Introduction and Setup Impressions

Over the last couple of years, the ultra-compact form factor (UCFF) has emerged as one of the bright spots in the troubled PC market. Intel's NUC and GIGABYTE's BRIX are the most popular lineups in this category. Intel's 14nm Broadwell family was introduced into the market with the fanless Core M-based systems. The excellent performance of units based on Core-M has evoked interest in the performance of the upcoming NUC and BRIX units based on Broadwell-U. Intel is taking its time bringing the NUCs to market after officially announcing them at CES 2015. However, GIGABYTE sent over their premium Broadwell BRIX s SKU, the GB-BXi7H-5500, earlier this week. In this piece, we present results from putting the unit through our mini-PC evaluation routine.

We covered the launch of the Broadwell BRIX units at CES. Similar to the Haswell-based lineup at the time of introduction, we have two chassis designs - one with support for a 2.5" drive slot as well as a mSATA port, and the other with a smaller height supporting only a mSATA port. The GB-BXi7H-5500 belongs to the former category and is part of the BRIX s family. The unit comes with a Core i7-5500U Broadwell-U processor and is the flagship SKU in the introductory lineup. Befitting its premium status, it is the only BRIX s model to come with NFC capabilities.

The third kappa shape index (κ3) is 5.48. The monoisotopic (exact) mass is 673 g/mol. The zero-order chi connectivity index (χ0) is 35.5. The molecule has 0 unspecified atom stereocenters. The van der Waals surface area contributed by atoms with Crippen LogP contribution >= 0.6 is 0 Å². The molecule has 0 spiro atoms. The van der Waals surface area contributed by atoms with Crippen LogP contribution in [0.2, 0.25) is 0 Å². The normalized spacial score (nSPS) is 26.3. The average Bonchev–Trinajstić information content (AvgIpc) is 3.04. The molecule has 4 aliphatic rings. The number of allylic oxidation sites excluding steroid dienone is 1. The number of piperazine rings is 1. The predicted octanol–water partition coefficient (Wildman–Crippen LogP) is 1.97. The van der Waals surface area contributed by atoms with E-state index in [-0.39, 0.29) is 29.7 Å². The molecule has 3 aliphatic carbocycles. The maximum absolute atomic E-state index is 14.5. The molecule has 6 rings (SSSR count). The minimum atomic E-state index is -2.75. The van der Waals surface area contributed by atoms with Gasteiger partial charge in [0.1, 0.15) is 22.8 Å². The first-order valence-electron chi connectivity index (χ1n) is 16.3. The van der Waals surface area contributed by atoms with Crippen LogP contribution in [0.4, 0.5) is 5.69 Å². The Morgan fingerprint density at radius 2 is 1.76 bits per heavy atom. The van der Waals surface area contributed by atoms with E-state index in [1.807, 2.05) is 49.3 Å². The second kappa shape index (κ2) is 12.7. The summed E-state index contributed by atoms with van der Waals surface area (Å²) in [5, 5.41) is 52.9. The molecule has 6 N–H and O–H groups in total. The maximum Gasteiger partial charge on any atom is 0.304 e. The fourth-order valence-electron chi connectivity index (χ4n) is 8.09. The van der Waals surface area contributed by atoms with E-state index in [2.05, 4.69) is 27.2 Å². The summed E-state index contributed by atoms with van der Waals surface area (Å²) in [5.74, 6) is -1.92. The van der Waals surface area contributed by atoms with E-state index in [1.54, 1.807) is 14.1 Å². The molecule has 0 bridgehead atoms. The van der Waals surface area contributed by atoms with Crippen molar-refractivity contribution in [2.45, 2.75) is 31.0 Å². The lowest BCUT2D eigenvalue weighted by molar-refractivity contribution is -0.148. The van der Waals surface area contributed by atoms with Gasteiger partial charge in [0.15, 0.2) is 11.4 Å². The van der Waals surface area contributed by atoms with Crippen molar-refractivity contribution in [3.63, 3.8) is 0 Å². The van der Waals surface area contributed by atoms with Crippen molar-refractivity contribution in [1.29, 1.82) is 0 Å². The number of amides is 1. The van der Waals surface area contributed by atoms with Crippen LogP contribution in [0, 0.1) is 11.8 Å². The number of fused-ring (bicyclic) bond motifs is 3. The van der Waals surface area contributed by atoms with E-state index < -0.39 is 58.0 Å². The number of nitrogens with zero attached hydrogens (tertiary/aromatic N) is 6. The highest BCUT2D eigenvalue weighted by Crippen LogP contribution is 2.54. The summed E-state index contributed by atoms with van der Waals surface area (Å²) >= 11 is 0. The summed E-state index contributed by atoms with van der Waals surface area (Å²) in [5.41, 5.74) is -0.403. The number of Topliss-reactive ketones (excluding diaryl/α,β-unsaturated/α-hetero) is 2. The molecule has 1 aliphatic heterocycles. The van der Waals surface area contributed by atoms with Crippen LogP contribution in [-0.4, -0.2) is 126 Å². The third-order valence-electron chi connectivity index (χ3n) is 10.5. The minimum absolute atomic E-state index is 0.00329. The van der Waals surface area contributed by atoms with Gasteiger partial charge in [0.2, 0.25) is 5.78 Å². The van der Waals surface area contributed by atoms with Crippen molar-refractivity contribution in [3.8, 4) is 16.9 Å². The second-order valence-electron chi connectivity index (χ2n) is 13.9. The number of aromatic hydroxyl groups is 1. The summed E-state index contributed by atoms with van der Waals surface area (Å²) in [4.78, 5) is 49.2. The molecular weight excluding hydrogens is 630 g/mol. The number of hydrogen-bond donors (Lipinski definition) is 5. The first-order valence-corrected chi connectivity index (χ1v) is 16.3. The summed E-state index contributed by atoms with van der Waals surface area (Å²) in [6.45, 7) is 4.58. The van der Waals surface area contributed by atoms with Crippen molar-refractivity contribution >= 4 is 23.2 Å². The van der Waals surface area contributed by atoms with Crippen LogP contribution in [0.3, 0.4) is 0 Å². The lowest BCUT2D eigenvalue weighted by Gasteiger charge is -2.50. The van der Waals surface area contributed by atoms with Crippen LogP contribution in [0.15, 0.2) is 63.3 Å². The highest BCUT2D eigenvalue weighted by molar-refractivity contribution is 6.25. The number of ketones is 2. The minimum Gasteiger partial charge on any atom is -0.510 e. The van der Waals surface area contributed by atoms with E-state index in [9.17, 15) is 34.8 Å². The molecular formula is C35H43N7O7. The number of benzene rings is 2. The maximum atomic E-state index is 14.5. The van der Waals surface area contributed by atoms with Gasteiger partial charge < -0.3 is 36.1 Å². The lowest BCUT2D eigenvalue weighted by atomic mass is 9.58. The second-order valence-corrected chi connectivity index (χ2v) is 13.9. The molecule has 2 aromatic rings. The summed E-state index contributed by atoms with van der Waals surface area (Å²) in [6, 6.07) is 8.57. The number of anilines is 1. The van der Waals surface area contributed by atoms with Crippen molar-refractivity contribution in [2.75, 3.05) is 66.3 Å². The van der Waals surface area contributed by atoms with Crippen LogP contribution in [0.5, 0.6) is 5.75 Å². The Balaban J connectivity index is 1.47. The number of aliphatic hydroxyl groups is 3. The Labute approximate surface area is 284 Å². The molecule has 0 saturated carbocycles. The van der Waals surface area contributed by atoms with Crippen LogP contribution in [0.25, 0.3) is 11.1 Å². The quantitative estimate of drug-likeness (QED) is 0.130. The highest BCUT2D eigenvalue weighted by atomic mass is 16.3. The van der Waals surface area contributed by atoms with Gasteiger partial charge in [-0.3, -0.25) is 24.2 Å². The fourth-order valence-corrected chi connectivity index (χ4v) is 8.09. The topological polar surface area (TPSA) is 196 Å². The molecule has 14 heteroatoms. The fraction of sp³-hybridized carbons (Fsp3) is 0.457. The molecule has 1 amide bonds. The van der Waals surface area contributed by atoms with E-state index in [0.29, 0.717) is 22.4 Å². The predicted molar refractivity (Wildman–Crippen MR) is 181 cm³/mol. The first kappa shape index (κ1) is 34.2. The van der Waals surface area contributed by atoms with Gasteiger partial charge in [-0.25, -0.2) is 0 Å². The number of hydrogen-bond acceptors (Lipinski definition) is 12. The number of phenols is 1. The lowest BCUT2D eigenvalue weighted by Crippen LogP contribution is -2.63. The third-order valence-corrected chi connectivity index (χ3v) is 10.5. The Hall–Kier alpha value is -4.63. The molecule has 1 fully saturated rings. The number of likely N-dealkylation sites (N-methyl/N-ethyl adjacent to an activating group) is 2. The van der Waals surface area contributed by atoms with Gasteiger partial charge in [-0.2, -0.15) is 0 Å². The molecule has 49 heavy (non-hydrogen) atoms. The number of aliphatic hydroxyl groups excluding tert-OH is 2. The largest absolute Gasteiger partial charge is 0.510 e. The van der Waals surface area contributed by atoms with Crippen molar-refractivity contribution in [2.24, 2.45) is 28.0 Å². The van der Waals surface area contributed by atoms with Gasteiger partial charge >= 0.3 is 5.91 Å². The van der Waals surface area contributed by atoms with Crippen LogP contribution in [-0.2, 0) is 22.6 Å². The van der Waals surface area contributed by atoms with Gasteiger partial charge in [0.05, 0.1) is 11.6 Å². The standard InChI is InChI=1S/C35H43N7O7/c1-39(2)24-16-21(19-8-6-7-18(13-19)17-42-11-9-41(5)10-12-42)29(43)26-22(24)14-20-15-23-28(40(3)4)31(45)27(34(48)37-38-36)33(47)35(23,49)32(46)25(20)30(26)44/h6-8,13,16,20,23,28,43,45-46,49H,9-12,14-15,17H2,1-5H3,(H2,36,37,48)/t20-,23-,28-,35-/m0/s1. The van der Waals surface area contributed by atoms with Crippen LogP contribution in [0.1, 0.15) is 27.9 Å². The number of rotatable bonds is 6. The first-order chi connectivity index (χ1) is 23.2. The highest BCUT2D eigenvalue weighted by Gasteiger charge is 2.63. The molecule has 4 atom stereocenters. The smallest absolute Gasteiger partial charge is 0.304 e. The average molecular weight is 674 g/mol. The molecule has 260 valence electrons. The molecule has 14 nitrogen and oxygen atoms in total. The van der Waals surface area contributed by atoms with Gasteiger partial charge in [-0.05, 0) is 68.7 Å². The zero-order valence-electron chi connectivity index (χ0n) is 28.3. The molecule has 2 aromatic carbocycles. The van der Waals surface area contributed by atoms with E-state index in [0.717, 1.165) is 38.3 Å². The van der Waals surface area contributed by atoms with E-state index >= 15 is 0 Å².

Similar to the BRIX units of the previous generation, the GB-BXi7H-5500 is also a barebones PC. The storage subsystem, DRAM and OS choices are all left to the end user. We opted for a powerful build, choosing the highest end Corsair Vengeance DDR3L memory SKU and a 120 GB Samsung SSD 840 EVO.

The GB-BXi7H-5500 will have a suggested retail price of $509, a very slight premium over the introductory price of the premium Haswell GB-BXi7-4500 model. Our high-end choices pushed the build cost upwards of $750. However, it is possible to bring down the cost with a judicious choice of DRAM and SSD. The specifications of our review configuration are summarized in the table below.

GIGABYTE GB-BXi7H-5500 Specifications
Processor Intel Core i7-5500U